The environment sends papercrete Valentines. Using papercrete in construction:
  • Incentivizes the recycling of waste paper, especially in communities with no recycling services. Saves landfill space. Keeps paper processing & printing chemicals out of the water table. Saves trees and other construction resources, which would have been used in place of papercrete for walls and roof. Saves additional trees and other construction resources, which would have been used to "build out" or finish the interior and exterior of the structure. R-Value better than code - saves a significant amount of energy during  the lifetime of the structure. Provides new construction jobs.
  • Provides low-cost, sustainable housing.
Individuals and small contractors can get into papercrete.
There are no harmful by-products or excessive energy use in the production of papercrete. While it can be argued that Portland cement is not environmentally friendly, it is not used in all types of papercrete, and when it is, it represents a fairly small percentage of the cured material by volume. One of the most advantageous properties of papercrete is the way paper fibers hold Portland cement - or perhaps the way Portland cement adheres to paper fibers. When the water added to the paper and Portland cement drains from the mix, it comes out almost completely clear. There is no messy and eco-unfriendly cement sediment left on the ground, running into waterways, etc. Papercrete can be produced using solar energy. The only power needed is for mixing - and pumping water. Its R-Value is rated between 2.0 and 3.0 per inch. Since walls in a one or two-story house will be 12-16 inches thick, the long-term energy savings of building with papercrete will be a bonanza for the homeowner and the environment.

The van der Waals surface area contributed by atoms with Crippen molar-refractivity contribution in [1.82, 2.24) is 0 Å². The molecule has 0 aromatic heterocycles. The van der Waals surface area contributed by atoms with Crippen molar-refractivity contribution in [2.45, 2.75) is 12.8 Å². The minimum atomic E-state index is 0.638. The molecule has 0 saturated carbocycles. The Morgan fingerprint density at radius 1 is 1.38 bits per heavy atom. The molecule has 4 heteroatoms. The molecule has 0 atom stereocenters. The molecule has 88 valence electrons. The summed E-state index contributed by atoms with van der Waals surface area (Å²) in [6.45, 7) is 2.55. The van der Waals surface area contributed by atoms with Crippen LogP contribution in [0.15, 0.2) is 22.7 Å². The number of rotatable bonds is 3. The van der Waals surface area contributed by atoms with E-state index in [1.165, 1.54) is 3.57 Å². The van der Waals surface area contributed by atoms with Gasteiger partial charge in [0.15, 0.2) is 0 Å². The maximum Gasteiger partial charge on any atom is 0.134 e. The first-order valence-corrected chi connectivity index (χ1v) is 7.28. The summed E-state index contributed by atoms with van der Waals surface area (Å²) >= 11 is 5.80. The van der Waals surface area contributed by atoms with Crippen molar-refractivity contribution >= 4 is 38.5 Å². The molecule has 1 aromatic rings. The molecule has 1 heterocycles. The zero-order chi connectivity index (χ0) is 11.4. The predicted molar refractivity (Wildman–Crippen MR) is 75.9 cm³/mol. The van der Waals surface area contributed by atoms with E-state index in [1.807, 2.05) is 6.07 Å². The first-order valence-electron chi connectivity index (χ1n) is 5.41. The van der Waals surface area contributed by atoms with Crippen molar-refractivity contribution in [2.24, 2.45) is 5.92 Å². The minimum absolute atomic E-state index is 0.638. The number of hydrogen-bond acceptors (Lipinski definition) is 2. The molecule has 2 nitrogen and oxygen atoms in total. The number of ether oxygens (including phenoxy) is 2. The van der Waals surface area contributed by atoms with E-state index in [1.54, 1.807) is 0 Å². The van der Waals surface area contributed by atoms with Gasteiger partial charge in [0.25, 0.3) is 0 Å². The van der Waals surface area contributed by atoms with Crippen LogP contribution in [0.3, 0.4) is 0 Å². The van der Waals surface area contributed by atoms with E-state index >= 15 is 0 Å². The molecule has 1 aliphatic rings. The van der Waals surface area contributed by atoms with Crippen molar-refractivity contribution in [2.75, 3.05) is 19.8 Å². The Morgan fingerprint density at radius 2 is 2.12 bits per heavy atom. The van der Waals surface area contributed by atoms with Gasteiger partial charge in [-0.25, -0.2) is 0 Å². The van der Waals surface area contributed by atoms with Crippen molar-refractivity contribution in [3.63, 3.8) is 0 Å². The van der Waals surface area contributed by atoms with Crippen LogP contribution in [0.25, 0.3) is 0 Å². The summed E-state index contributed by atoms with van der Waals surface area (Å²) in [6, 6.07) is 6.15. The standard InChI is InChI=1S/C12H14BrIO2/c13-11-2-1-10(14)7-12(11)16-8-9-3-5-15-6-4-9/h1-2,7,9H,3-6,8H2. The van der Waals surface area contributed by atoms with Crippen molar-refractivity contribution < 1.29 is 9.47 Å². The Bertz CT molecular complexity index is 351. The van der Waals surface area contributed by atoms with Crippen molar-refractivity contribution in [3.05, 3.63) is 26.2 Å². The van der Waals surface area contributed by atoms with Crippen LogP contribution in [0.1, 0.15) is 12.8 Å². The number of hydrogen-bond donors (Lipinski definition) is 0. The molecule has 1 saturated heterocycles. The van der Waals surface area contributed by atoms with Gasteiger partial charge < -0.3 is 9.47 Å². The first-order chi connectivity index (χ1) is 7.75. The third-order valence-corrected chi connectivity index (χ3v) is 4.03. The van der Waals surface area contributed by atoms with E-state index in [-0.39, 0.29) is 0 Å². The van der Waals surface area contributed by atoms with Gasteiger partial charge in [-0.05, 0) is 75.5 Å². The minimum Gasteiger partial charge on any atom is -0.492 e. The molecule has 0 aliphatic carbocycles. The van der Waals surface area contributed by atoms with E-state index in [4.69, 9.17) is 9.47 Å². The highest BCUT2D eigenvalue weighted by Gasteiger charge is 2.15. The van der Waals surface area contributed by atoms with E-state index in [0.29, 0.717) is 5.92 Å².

There will be a positive impact on employment in areas producing papercrete. Homes and other buildings of up to 3300 sq. ft. have been built with papercrete for about $25/sq.ft. That doesn't include labor, but even when labor is factored in, papercrete homes can be built, with all the conveniences, for twenty to thirty percent less than conventional housing. The preparation and installation of papercrete does not require significant outlays of capital or a great deal of additional training. Individuals and new or existing small construction enterprises can add papercrete to their businesses for very little extra money or time. Papercrete batch plants, for building entire sub-developments, are in the prototype stages now and will be available soon. These operations will cost more, but still be within reach for the small sub-contractor.